News & Commentary
February 22, 2014
We’ve had an impressive wheat rally the last couple weeks. Condition ratings declining combined with decent demand has gotten a lot of people excited. Wheat has been very dynamic as tightness in rail car supplies and a decent export & domestic demand are putting a lot of upward pressure on the wheat markets. However with the current rally our export competitiveness has waned and the demand side of the equation may back off some for now. Also keep in mind once winter is over the Hard Red Spring crop in Canada and the Northern US may come crashing down on us.
The USDA Ag outlook forum on Friday gave us a peek at what USDA feels is happening in the Ag world for 2014.
USDA is projecting a slightly larger overall US wheat crop and a decrease in export and feed demand, this to increase US ending stocks for next year. Although U.S. wheat ending stocks for 2014/15 are projected 5 percent higher than last year, at 587 million bushels, they are still expected to remain below levels seen in recent years. As recently as the 2009/2010 crop year, ending stocks for wheat was 976 million bushels and a 48.4% stocks to use ratio. So there would seem to still be potential for wheat prices to stay firm. However USDA is projecting the average farm price for the 2014/15 wheat crop at a National average price of $5.30 per bushel, down $1.50 from last year.
That, for me, highlights what we need to focus on in wheat. Without a crop production failure this year, wheat prices face a fairly dramatic potential price decline. So even though today all is well as our local prices have reached as high as $6.75, next season could bring a different story.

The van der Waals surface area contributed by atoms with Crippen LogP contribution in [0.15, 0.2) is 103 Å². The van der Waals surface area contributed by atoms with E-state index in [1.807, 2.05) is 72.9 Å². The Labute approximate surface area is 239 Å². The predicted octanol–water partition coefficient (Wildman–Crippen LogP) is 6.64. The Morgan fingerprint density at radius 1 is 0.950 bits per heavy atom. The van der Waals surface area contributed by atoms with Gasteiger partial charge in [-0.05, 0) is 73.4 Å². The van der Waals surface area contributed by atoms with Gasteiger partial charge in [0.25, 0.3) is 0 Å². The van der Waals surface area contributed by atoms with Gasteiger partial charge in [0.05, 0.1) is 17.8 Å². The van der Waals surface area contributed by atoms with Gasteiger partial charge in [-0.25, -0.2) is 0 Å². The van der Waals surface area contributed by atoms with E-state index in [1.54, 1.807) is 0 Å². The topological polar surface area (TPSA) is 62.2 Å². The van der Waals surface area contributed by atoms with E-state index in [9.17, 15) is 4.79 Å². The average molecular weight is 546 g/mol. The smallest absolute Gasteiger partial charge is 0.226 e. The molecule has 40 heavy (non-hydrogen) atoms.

USDA projected corn production up in 2014 to 13,985 million bushels. That is higher slightly than last year, but as always the devil is in the details. USDA is using a baseline yield of 165.3 bushels per acre on harvested acres of 84.6. This yield would seem somewhat optimistic given the dramatic yield variability we’ve experienced the last few years. Using the baseline projections USDA has 2014/15 ending stocks at 2.11 billion bushels and a national average price of $3.90 per bushel for next year. That would be some $0.60 per bushel down from last year.
Before we get too excited there are some who feel that they have probably understated the possible acreage and overstated yield,s but in the end will still be fairly close to the actual stocks. Needless to say though the corn markets need some good old fashion weather scares to get the prices much higher.
As always keep your eyes and mind open. Today’s markets change rapidly and unpredictably. With all the world unrest everything can change in an instant.
Till next time,